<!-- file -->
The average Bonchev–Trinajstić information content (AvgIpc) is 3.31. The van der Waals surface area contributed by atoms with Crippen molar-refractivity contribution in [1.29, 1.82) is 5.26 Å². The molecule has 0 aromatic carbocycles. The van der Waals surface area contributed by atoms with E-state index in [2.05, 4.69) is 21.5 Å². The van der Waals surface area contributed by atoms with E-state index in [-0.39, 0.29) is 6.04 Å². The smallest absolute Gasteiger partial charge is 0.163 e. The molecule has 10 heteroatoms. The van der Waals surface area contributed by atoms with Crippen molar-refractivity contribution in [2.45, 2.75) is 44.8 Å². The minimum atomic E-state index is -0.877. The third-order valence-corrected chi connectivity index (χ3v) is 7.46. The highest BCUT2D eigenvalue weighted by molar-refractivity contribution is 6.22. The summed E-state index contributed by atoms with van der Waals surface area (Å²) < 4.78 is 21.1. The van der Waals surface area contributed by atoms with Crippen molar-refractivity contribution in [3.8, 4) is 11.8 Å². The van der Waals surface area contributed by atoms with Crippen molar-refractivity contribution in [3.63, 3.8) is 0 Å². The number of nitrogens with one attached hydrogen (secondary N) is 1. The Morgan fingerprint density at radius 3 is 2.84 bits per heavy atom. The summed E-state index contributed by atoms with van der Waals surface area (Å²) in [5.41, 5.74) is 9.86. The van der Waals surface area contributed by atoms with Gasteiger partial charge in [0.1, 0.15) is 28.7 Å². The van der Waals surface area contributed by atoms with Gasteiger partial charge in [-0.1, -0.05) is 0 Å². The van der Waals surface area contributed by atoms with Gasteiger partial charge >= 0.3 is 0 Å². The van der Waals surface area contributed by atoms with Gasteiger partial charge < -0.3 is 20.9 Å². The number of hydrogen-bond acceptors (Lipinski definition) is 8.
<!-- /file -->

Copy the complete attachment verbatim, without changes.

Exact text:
The average Bonchev–Trinajstić information content (AvgIpc) is 3.31. The van der Waals surface area contributed by atoms with Crippen molar-refractivity contribution in [1.29, 1.82) is 5.26 Å². The molecule has 0 aromatic carbocycles. The van der Waals surface area contributed by atoms with E-state index in [2.05, 4.69) is 21.5 Å². The van der Waals surface area contributed by atoms with E-state index in [-0.39, 0.29) is 6.04 Å². The smallest absolute Gasteiger partial charge is 0.163 e. The molecule has 10 heteroatoms. The van der Waals surface area contributed by atoms with Crippen molar-refractivity contribution in [2.45, 2.75) is 44.8 Å². The minimum atomic E-state index is -0.877. The third-order valence-corrected chi connectivity index (χ3v) is 7.46. The highest BCUT2D eigenvalue weighted by molar-refractivity contribution is 6.22. The summed E-state index contributed by atoms with van der Waals surface area (Å²) < 4.78 is 21.1. The van der Waals surface area contributed by atoms with Crippen molar-refractivity contribution in [3.8, 4) is 11.8 Å². The van der Waals surface area contributed by atoms with Crippen molar-refractivity contribution in [3.63, 3.8) is 0 Å². The number of nitrogens with one attached hydrogen (secondary N) is 1. The Morgan fingerprint density at radius 3 is 2.84 bits per heavy atom. The summed E-state index contributed by atoms with van der Waals surface area (Å²) in [5.41, 5.74) is 9.86. The van der Waals surface area contributed by atoms with Gasteiger partial charge in [0.1, 0.15) is 28.7 Å². The van der Waals surface area contributed by atoms with Gasteiger partial charge in [-0.1, -0.05) is 0 Å². The van der Waals surface area contributed by atoms with Gasteiger partial charge >= 0.3 is 0 Å². The van der Waals surface area contributed by atoms with Gasteiger partial charge < -0.3 is 20.9 Å². The number of hydrogen-bond acceptors (Lipinski definition) is 8.